Endovascular Suite at Sunnybrook
Endovascular Suite at Sunnybrook

In addition to the multilevel collaboration amongst specialties in the operating room and endovascular suites, Joe's presence in the cardiovascular ICU also helped bond the services together. He has especially good rapport with surgeons in the ICU and when attending in the ICU has helped nonsurgical staff understand the unique culture and values that inform post-op surgical care. Everyday at the Heart and Vascular Institute at Cleveland Clinic Foundation there are different trans-disciplinary rounds that build team cooperation. Tuesdays -- vascular medicine and surgery, Wednesdays -- aortic rounds with the cardiologists and cardiac surgeons, Thursdays -- carotid rounds with all disciplines including neurosurgery. "These provided an incredible educational forum where different disciplines treating the same disease discussed cases and approaches together. The spirit was that the patients belonged to the Clinic, not individual physicians, therefore everyone worked together to ensure they received the best treatment possible."

The Trauma service is another important area of synergy at Sunnybrook. "The trauma surgeons are excellent at vascular repair. They call the vascular surgeons only for replacement, bypass or reconstruction of unsalvageable, unrepairable vessels. It helps that we are friends who trained together and that they are so good at what they do."

The research agenda is a collaborative one. Andrew is working with Graham Wright and his imaging sciences group, a well-funded and productive research team developing measurement tools to replace older standards familiar to many surgeons such as the anklebrachial index. These measurements will introduce techniques that will allow assessment of microvascular disease essential to determine and predict the fate of more proximal interventions, and potentially a mechanism to evaluate stem cell therapies. Other important collaborative research includes the quest for developing non-contrast imaging for renal patients, a 3-dimensional model of the vascular tree using intravascular ultrasound that looks forward rather than only at cross-sectional images, and translational research to be sure that the advances in understanding and treatment are brought to the population throughout the province.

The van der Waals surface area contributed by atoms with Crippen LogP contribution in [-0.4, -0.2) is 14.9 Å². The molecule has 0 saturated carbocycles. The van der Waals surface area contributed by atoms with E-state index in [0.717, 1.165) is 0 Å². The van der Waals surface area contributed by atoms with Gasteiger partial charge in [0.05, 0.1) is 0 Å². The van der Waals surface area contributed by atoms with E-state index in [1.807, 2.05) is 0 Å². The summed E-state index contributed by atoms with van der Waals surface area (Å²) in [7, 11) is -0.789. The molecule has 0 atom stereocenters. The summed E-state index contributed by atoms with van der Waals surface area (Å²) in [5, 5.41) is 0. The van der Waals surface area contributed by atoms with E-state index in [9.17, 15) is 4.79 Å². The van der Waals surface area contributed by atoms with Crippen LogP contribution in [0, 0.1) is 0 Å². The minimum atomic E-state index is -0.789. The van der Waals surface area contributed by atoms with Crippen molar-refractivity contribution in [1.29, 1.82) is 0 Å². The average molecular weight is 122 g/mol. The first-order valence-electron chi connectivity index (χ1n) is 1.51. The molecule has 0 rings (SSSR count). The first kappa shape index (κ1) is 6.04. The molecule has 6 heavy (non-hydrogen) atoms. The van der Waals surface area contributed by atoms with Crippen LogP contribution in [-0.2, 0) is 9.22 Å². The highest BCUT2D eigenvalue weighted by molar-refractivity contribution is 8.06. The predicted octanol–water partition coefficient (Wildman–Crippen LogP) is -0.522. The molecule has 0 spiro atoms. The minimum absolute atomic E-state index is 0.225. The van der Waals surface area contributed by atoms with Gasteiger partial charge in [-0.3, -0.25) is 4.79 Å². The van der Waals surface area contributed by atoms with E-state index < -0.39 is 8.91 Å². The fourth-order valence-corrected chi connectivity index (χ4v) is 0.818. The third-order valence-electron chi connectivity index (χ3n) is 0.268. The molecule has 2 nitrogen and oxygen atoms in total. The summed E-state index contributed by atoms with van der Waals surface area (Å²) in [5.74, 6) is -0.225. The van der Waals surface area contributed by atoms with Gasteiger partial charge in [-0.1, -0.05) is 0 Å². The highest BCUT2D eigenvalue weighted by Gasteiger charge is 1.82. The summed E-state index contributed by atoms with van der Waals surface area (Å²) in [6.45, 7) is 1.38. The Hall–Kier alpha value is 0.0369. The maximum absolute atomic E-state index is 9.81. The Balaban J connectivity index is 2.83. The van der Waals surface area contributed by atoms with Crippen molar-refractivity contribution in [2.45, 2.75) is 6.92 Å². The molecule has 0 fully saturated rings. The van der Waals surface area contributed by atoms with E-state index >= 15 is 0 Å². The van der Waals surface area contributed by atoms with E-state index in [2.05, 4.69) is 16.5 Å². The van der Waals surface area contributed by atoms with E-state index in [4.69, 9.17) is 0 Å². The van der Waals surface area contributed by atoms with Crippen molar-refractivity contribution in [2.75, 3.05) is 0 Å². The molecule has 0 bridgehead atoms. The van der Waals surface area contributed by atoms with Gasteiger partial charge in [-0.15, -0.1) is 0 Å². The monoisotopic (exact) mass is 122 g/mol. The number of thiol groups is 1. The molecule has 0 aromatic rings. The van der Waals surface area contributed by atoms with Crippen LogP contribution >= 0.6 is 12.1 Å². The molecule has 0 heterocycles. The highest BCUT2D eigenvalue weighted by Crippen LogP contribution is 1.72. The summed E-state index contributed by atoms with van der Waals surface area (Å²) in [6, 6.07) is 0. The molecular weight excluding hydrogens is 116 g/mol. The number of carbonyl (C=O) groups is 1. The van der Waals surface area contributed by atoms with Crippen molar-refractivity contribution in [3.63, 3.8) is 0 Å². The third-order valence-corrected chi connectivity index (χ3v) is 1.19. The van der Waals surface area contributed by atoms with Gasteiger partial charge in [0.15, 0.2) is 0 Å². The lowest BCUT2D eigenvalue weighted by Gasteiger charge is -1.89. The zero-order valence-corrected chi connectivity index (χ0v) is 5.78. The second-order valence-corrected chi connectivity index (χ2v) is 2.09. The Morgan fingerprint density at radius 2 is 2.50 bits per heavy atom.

Joe's research is focused on his background in intensive care and his interest in patient safety and minimizing harm to patients through the standardization of process. With the support Rob Fowler and the Department of Critical Care Medicine, and Robin Richards, Joe has recently completed training at the Institute for Healthcare Improvement in Boston with Dr. Don Berwick and his team. "Don Berwick is probably the most respected physician in America and an absolutely inspirational speaker when it comes to patient safety. Escape Fire: Lessons for the Future of Healthcare is a must read for anyone who takes care of patients." His focus is on standardizing process for "handovers"-- the critical points in the care cycle where everything can potentially go wrong for patients. He is working on a formal process for handing over patients from the Operating Room to the ICU. He works in the Patient Safety Scholar program with Ed Etchells and Kaveh Shojania. Joe is also currently piloting and working on the implementation of the WHO Surgical Safety Checklist at Sunnybrook's two sites, and is working with the provincial SSCL working group. He is collaborating with Sherry Espin, Associate Professor of Nursing at Ryerson University, on evaluating the implementation process of the WHO checklist across the province as well as it's effect on operating room culture.